According to Michael Hauge, the job of the filmmaker is to elicit emotion in the audience. That responsibility holds equally true for the fiction writer. Our readers want to share in our characters’ journeys, experiencing in a visceral way their joy and despair, fear and courage, trust and betrayal etc.
As writers, we’re told the most effective way to do this is to ‘show’ our stories rather than ‘tell’ them. A simple technique to ‘show’ is to use active, rather than passive, voice.
Passive voice – telling – holds the reader at arm’s length, and merely informs.
Active voice – showing – engages the reader, eliciting emotion in both reader and character.
One of the biggest culprits of passive voice?
It might only be a three letter word, but the writer must treat it with the same respect as its four-letter cousin. Rely on was too frequently and your writing will lose its power.
The Argument AGAINST ‘was’:
Take this simple phrase: He was walking. ‘Was’ plus an —-ing verb is as passive as it gets, and is on the ‘No, no, no, no, no!’ self-editing checklist for many publishing companies. It’s boring and very rarely elicits emotion in either character or reader.
He walked – is a little better, but it still doesn’t tell the reader much.
Now try these for size. He strode. He strolled. He sauntered. He paced. He plodded. He shuffled. He waddled. He marched. He meandered. He slogged.
As a reader, can’t you now see a picture in your head of how – exactly – the character ‘was walking’? Doesn’t that image suggest the emotion the character is feeling? And now don’t you want to use that other three-letter-word ‘Why?’ to ask why the character is feeling that way?
Get your reader to ask ‘Why?’ and you’ve engaged him. You’ve elicited an emotion – at the very least, one of curiosity. And curiosity is good, because it makes the reader ask, “What happens next?” and turn the page to find out!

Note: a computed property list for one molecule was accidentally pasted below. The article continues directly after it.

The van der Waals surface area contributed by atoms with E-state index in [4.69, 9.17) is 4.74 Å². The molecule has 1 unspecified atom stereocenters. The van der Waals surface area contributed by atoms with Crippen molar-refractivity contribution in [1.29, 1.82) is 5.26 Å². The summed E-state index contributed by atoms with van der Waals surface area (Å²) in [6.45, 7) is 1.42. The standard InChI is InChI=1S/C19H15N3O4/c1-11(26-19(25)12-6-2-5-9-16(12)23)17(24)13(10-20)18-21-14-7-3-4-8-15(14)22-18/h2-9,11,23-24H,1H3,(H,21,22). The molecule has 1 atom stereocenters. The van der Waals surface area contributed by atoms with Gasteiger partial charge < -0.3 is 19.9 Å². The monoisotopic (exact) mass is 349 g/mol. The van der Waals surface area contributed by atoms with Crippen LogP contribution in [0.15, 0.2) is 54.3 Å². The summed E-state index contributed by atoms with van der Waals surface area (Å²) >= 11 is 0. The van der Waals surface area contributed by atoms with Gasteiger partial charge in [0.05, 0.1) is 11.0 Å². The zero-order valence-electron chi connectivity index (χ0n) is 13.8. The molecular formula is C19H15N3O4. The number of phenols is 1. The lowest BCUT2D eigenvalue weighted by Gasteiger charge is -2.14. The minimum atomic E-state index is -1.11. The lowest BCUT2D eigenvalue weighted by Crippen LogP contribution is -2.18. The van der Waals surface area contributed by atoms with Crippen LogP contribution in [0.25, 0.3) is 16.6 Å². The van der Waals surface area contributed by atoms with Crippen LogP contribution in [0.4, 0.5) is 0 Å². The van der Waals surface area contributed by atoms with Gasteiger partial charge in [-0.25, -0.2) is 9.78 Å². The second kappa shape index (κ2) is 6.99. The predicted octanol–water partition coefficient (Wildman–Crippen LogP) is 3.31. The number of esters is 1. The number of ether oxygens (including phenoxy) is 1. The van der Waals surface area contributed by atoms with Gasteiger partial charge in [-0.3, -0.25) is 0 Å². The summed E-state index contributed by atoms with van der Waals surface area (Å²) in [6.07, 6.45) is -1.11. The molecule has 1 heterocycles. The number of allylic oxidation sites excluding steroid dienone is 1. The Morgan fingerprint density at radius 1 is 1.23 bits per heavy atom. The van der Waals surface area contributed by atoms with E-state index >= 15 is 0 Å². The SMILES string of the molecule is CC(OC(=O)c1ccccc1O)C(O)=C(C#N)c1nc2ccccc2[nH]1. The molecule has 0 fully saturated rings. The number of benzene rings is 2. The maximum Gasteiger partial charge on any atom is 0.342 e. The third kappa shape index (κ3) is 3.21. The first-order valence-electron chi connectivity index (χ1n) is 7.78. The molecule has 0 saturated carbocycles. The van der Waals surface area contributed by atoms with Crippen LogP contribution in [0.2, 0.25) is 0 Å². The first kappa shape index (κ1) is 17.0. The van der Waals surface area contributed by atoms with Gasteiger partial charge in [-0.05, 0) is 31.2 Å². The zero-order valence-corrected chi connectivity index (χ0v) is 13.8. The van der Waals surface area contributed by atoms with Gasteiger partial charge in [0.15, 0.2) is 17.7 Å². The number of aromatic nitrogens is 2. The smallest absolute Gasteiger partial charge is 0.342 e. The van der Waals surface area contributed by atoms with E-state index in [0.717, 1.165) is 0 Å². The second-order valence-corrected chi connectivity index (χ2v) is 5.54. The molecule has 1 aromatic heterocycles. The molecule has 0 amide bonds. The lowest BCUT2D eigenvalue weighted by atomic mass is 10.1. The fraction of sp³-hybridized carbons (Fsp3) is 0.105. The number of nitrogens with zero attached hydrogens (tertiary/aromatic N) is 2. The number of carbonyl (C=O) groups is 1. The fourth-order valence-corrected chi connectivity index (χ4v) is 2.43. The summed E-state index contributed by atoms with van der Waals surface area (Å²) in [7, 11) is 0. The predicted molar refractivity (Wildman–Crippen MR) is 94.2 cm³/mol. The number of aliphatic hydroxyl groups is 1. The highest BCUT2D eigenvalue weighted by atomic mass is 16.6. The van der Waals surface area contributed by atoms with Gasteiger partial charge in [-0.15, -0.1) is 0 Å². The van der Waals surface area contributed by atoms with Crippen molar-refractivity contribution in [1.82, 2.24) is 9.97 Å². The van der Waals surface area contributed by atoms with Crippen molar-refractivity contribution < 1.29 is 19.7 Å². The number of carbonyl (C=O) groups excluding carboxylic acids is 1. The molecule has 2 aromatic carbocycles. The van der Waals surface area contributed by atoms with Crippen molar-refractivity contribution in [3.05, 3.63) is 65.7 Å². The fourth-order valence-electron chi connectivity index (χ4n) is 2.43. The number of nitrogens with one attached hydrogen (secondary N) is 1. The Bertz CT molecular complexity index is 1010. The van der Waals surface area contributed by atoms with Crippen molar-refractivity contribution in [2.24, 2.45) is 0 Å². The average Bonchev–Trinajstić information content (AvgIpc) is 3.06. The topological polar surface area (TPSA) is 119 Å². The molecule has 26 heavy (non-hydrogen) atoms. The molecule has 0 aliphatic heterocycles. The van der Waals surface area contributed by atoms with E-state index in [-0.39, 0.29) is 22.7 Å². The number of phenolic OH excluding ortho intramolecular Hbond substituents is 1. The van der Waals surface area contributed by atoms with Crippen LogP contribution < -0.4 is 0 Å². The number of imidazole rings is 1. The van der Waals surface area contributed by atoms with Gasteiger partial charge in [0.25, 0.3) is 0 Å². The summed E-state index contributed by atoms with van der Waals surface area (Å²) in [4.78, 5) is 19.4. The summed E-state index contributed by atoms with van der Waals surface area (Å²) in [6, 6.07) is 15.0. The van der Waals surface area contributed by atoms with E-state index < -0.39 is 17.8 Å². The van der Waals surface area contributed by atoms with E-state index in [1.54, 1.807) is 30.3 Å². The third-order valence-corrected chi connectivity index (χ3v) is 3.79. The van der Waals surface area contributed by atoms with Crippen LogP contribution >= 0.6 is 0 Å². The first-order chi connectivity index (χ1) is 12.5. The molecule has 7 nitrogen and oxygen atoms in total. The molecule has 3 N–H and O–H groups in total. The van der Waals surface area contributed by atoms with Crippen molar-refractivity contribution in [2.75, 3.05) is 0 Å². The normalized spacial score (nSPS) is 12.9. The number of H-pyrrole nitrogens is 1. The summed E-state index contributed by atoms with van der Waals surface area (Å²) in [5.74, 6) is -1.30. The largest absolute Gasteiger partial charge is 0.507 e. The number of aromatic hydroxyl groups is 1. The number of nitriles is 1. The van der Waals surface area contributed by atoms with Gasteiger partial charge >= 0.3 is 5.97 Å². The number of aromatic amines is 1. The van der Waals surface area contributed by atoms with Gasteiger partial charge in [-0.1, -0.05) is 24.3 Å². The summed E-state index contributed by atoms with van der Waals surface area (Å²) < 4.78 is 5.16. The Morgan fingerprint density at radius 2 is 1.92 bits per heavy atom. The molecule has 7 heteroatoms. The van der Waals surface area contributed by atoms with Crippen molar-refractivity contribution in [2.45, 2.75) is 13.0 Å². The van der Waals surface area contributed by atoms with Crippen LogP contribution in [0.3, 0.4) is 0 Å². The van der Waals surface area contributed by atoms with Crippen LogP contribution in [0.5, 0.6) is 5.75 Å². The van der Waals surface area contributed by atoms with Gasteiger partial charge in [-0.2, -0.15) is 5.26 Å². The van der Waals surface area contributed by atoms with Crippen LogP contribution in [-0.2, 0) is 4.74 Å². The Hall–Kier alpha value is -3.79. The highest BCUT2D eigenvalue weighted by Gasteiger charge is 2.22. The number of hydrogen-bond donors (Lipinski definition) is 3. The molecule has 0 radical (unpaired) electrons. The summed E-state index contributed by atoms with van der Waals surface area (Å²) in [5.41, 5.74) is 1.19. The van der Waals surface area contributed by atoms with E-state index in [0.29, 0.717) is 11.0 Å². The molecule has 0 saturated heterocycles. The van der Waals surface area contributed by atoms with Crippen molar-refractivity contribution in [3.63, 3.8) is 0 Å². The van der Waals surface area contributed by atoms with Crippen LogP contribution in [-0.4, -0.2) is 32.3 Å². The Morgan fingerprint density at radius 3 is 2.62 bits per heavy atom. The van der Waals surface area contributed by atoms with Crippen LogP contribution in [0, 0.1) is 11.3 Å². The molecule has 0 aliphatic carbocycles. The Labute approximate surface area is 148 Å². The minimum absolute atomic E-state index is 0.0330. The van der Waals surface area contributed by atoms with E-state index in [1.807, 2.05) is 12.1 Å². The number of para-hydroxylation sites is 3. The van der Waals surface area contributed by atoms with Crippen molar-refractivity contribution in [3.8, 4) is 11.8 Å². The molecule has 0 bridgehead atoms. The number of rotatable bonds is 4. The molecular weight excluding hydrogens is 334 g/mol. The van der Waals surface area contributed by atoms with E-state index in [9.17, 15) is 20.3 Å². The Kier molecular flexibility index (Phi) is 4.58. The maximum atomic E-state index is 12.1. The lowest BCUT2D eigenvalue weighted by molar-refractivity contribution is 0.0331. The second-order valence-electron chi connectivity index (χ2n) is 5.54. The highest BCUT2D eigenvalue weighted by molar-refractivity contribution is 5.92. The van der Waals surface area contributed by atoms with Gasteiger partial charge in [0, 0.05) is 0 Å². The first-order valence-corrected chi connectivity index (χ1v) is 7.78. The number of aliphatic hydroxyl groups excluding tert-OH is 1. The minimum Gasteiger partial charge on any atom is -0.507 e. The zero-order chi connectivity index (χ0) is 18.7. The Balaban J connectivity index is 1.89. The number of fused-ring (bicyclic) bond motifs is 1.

The Argument FOR ‘was’:
It’s often suggested that during our final edit, we plug was into our search option and eliminate its every use. That’s a great idea, but do remember that ‘was’ does – sometimes – have a place in our stories.
In character dialogue, especially when he or she is passing on information. ” You know, she was telling me the other day…” “I heard she was going into the army.” “There was a sale at the shops downtown.”
And there is an argument to be made that too much showing can adversely affect the pace of a story. Think about the phrasing or pacing of a song. If the singer sings each word, each phrase, at the same volume and with the same intensity, it’s boring and turns the listener off. You need the quiet moments, the loud moments, the fast and the slow to give variety, interest and hold the listener’s attention. That’s one of the roles of ‘was‘ in your book. Sometimes you just need that moment where you want to slip in a fact or piece of incidental information without making a big deal of it.
Ah, but what about the beginning of A Tale of Two Cities? I hear you ask. In his famous opening line, It was the best of times, it was the worst of times, Dickens uses the word ‘was’ ten times. That’s right, ten times!
As always, whenever there’s a rule, it can be broken. But it’s not something I suggest you try to emulate. Dickens’ effectiveness has everything to do with the poetic nature of his introduction and the fact that he was a genius. That’s not the case for most of us.
So how many times is it okay to use ‘was‘ in your story. Is there a ‘magic’ number?
Check out the links below and see how these best-selling authors deal with this simple three letter word.
(Disclaimer: I’ve taken all these examples from the internet and am assuming they are genuine and error free.)
Chap One: 5,187 words was x22
Chap One: 6,783words was x195
Harry Potter/JK Rowling:
Chap One: 4588 words was x92
Chap Five: 6,579 words was x92
Chap 13: 3,189 words was x49
Chap 16: 6,432 words was x75
Chap One: 847 words was x8
Chap Two: 796 words was x1
Chap One: 2,771 was x28
Prologue: 1,539 was x31
Chap One: 6,917 was x118